Growth in ad budgets slows amid fears over UK economy

14 Jan, 2016 12:04 pm

LONDON – The number of British companies that raised their advertising budgets in the fourth quarter of 2015 slowed to its lowest level in nearly three years as concerns over the economy grew, according to an industry survey on Thursday.

The IPA Bellwether report said a net balance of 0.5 percent of companies increased their advertising budgets, compared with 4.4 percent in the previous quarter and 6.1 percent in the same period the year before.

While the number was the lowest in 11 quarters, it still meant advertising budget growth had been sustained for 13 successive quarters.

Concerns over Britain’s economy, which has outpaced many of its peers in the developed world over the past couple of years, are beginning to weigh on consumer confidence after growth slowed to 0.4 percent in the third quarter, according to official figures published in December.

An upcoming referendum on a possible exit from the European Union is adding to uncertainty over the future.

Companies’ confidence in their own financial prospects slowed to a net balance of 20.4 percent from 22.4 percent the previous quarter.


However, a net 24.6 percent of advertisers said they expected to see growth in their total budgets for the coming year.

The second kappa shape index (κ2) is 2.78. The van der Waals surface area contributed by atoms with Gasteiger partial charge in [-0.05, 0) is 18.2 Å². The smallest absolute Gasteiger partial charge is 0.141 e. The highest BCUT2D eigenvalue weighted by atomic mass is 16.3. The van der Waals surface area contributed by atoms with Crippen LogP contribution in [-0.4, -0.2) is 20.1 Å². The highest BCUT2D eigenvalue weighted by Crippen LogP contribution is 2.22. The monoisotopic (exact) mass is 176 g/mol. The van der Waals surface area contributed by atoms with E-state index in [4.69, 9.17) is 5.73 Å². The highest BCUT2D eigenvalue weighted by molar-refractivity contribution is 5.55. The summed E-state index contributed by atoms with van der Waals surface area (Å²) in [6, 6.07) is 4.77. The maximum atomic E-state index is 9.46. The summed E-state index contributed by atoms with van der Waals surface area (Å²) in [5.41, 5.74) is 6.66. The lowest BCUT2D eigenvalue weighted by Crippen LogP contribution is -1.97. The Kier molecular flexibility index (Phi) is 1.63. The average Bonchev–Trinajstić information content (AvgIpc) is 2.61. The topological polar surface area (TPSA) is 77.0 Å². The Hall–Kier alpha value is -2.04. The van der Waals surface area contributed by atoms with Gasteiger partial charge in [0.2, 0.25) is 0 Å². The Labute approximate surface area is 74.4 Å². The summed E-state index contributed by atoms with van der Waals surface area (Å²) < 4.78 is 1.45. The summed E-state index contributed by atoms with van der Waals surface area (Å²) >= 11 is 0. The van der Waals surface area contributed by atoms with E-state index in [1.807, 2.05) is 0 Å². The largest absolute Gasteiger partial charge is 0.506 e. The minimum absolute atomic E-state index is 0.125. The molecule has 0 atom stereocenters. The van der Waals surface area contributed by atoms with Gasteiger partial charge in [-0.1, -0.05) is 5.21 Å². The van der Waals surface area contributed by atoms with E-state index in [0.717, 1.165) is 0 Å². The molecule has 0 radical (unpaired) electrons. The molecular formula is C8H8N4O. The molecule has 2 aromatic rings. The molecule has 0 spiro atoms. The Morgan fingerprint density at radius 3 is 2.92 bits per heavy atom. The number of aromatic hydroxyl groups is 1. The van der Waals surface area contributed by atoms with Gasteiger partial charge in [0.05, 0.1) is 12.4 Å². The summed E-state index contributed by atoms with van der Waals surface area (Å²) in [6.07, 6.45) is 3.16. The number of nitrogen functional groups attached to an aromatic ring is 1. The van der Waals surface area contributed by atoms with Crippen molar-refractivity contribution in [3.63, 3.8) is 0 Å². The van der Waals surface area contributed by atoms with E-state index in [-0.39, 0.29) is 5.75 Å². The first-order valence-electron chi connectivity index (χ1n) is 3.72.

“Companies are maintaining a keen sense of cost-consciousness and a value-for-money approach to their marketing budgets. Such forces have probably weighed on growth in the final quarter of the year,” said Paul Smith, senior economist at Markit and author of the report.

“We therefore wait to see if Q4 2015 proves to be a nadir in the current cycle or whether we have a little way to go before we again see a sustained upward trajectory.”

Growth was strongest in internet advertising, which posted a 6.9 percent rise, followed by traditional media, PR and events. However net reductions were seen in sales promotions, market research and direct marketing. The IPA Bellwether report was drawn up from a survey of around 300 companies based in Britain. -Reuters




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